It didn’t turn out quite like that. On his second afternoon in his new home Tom told Rachel to 'f— off’. She was rather taken aback. They had visitors so she took him aside quietly, 'but he carried on swearing at me, and hit me. And that was the start… Alarm bells began to ring. A couple of days later something else kicked off, and Richard took Tom upstairs to talk to him and he went for him, saying, “Who the f— do you think you are?” We calmed him down but then he attacked me and that was when Richard said, “I can’t do it.”
'Richard couldn’t cope with seeing Tom being violent and abusive to me all the time. It made him so angry that he was frightened he would hurt Tom, and he wanted us to end the adoption.
I couldn’t contemplate giving up on this child that no one else cared about so soon after he’d come to us, but Richard told me I had to choose: my child or my marriage. Within a week Richard had gone. It was completely out of the blue and it was very hard at the time but we are still great friends.’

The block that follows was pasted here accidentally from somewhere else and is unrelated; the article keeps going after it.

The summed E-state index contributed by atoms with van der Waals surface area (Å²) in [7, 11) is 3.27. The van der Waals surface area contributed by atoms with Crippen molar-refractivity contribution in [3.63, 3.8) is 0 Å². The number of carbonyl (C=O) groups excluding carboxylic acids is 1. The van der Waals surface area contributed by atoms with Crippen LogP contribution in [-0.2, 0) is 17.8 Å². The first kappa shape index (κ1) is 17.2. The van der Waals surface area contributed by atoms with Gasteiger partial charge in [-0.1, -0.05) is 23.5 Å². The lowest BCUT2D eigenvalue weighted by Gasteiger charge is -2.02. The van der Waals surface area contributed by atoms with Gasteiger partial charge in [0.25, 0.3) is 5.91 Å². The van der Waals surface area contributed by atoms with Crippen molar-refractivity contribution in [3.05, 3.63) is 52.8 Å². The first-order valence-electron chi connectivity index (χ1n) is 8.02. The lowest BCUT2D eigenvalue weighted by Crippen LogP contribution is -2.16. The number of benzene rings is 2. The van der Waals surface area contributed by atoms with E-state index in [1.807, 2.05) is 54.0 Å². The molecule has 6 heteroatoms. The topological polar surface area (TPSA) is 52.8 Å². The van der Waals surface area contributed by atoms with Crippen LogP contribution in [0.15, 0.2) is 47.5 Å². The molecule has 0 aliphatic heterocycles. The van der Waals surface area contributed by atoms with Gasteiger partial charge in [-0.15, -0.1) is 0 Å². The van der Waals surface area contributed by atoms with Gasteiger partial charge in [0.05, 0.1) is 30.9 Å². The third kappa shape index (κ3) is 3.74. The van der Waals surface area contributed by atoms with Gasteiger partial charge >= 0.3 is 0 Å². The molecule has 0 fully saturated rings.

Rachel was then left to parent Tom on her own and went on formally to adopt him as a single parent a year later, during which time Tom continued to be violent towards her. 'The social worker had warned me that he sometimes used bad language under stress and showed occasional challenging behaviour. But he used grotesquely sexualised language. I had no understanding that a six-year-old who looks like a four-year-old could talk like that.’
Not knowing what to do and feeling that Tom was, in fact, very frightened by yet another new set of circumstances, Rachel rang social services. 'I said, “This child needs help. We need help.” And they refused.’ Three years later, she says rather grimly, 'We are hanging in there.’
It’s something that, to their deepest regret, Mary and Craig Allen are no longer doing. Eight years ago two sisters from the North West were placed with them, but both girls are now back in care.